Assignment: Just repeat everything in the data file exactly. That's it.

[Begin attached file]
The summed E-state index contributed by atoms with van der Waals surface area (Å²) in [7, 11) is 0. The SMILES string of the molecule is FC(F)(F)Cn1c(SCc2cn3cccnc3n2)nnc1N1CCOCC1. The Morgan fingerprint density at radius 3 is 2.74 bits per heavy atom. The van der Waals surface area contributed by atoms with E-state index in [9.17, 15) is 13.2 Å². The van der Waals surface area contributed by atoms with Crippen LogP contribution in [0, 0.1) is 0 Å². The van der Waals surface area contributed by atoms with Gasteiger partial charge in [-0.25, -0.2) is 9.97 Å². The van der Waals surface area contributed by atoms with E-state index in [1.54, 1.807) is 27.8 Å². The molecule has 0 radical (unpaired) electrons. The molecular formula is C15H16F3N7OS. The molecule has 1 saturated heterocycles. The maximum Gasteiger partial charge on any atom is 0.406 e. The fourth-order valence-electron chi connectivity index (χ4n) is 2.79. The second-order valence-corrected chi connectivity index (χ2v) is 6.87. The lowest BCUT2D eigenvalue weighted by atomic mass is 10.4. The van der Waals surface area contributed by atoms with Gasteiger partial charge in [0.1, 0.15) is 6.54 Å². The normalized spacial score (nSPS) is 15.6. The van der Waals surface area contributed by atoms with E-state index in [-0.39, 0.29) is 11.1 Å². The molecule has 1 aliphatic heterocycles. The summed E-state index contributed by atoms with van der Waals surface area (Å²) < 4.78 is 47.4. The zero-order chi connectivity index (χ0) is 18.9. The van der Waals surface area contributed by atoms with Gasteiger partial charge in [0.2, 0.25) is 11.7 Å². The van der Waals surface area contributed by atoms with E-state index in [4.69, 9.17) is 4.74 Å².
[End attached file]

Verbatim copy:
The summed E-state index contributed by atoms with van der Waals surface area (Å²) in [7, 11) is 0. The SMILES string of the molecule is FC(F)(F)Cn1c(SCc2cn3cccnc3n2)nnc1N1CCOCC1. The Morgan fingerprint density at radius 3 is 2.74 bits per heavy atom. The van der Waals surface area contributed by atoms with E-state index in [9.17, 15) is 13.2 Å². The van der Waals surface area contributed by atoms with Crippen LogP contribution in [0, 0.1) is 0 Å². The van der Waals surface area contributed by atoms with Gasteiger partial charge in [-0.25, -0.2) is 9.97 Å². The van der Waals surface area contributed by atoms with E-state index in [1.54, 1.807) is 27.8 Å². The molecule has 0 radical (unpaired) electrons. The molecular formula is C15H16F3N7OS. The molecule has 1 saturated heterocycles. The maximum Gasteiger partial charge on any atom is 0.406 e. The fourth-order valence-electron chi connectivity index (χ4n) is 2.79. The second-order valence-corrected chi connectivity index (χ2v) is 6.87. The lowest BCUT2D eigenvalue weighted by atomic mass is 10.4. The van der Waals surface area contributed by atoms with Gasteiger partial charge in [0.1, 0.15) is 6.54 Å². The normalized spacial score (nSPS) is 15.6. The van der Waals surface area contributed by atoms with E-state index in [-0.39, 0.29) is 11.1 Å². The molecule has 1 aliphatic heterocycles. The summed E-state index contributed by atoms with van der Waals surface area (Å²) < 4.78 is 47.4. The zero-order chi connectivity index (χ0) is 18.9. The van der Waals surface area contributed by atoms with Gasteiger partial charge in [0.2, 0.25) is 11.7 Å². The van der Waals surface area contributed by atoms with E-state index in [4.69, 9.17) is 4.74 Å².